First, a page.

As the winningest and most celebrated wrestler in the history of Lehigh University, Mike Caruso knows the thrill of garnering public accolades and attention from the news media. These days the Saucon Valley resident names racehorses in honor of people, places and things that he cherishes – to give them the spotlight he feels they have earned.
Recently, the 75-year-old retired insurance firm owner and longtime hospital benefactor named two thoroughbreds to pay homage to two giants on the regional healthcare landscape: St. Luke’s University Health Network and Jeffrey Jahre, MD, who is St. Luke’s senior vice president of medical and academic affairs.
The two young steeds, whom Caruso and his associates bought last fall in Kentucky, are in training to start competing in the coming weeks. They may run at some of the premier courses in New York, including Belmont Park and Saratoga Springs.
Caruso named one of the 2-year-olds St Luke’s after the Bethlehem hospital where he has received care since his college days. In fact, this name was Caruso’s second choice. He had really wanted to honor longtime St. Luke’s President & CEO Richard A. Anderson by calling the horse President Rick.
“He’s been a good friend for many years,” Caruso says of Anderson. “He’s a great leader who deserves recognition for his 30-plus years at the helm of the network.” Anderson, however, demurred, asking Caruso to instead name the horse for the hospital that he helped grow into the largest health care system in Eastern Pennsylvania. The horse is mostly mahogany-colored with a white patch between his eyes and a coal-black mane.
Caruso named Doctor Jeff for his good friend, Jeffrey Jahre, MD, whom he calls his “healthcare guru."
“He’s brilliant and kind, and I think the world of him,” Caruso says of Dr. Jahre. Doctor Jeff (the horse) is chestnut brown in color with a white mane. Each horse comes from a line of winners, which further impressed their buyers.
In his four decades of partnering with horse buyers, trainers and jockeys, Caruso has named a horse Grace Hall, after the legendary Lehigh University venue where he competed in the mid-1960s; he honored a former employee by adding her moniker to a steed several years ago; and he gave horses names after classic wrestling moves, like Fireman’s Carry and Barrel Roll, which he relied on often during his championship wrestling days at Lehigh.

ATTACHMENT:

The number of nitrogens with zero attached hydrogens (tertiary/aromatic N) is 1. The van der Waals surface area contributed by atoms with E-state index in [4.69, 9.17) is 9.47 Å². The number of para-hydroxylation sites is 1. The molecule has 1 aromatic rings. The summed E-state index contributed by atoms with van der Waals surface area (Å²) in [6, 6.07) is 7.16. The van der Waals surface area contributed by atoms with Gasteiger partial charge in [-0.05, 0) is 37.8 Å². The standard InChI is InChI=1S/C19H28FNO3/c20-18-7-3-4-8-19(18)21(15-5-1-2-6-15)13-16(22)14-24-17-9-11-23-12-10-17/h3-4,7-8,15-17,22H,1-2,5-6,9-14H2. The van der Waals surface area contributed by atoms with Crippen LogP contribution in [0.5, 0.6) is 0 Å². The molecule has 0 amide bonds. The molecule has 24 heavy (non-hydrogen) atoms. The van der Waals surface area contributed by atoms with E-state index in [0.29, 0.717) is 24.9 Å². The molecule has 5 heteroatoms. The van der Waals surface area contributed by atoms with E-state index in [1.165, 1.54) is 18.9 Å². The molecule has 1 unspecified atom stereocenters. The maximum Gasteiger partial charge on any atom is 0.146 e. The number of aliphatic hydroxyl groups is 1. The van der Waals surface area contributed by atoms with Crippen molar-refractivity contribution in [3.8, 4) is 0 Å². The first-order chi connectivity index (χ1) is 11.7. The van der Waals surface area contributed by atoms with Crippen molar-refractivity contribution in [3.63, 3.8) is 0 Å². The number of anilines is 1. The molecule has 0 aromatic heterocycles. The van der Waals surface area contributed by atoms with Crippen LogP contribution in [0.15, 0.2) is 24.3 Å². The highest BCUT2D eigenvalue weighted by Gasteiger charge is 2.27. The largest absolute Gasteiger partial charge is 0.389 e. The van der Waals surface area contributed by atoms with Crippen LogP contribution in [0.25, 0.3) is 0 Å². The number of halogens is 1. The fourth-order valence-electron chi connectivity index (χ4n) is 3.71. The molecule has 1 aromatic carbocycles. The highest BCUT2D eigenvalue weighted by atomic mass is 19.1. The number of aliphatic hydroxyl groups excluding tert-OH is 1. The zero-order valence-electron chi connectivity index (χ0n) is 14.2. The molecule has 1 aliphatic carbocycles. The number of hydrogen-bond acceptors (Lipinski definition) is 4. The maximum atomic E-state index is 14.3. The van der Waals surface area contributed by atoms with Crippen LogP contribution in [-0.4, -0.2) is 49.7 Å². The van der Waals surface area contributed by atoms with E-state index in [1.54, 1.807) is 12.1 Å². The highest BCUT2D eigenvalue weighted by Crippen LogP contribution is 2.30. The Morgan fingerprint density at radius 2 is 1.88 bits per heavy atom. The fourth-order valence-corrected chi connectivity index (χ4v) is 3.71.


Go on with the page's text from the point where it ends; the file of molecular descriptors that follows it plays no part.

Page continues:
Caruso says he likes the horse racing business, “because it’s very social and competitive like wrestling.” He and his late wife took it up in the 1980s as a diversion from the day-to-day rigors of owning and running their insurance company. It’s a financial risk that has paid off nicely at times, and not so well at others. So far, he and his group have bought about 100 horses over the years, many whom they’ve also sold. Their most victorious thoroughbreds have been Monomoy Girl and Aunt Pearl, both winners of the Breeder’s Cup.
St. Luke’s and Doctor Jeff, the latest purchases with his buying partners, excite Caruso because of early reports he has been receiving from their trainer at Belmont Park, where the Belmont Stakes was run on June 5. He’s hoping he will soon see them competing this summer there or at Saratoga.
“They are advancing well for 2-year-olds,” Caruso notes. “It’s too early to gauge talent, but barring any setbacks, they could be racing in four to six weeks.”
Caruso hesitates to predict great results at this point for either St. Luke’s or Doctor Jeff. But he thrives on the thrill of the competition and the occasional novelty of naming a horse adds to the fun.
“All racehorses are a gamble,” he says. “One-third of them never make it to the track and half never win a race.”
“But, who knows, St. Luke’s and Doctor Jeff could be champions. After all, they were named after champions.”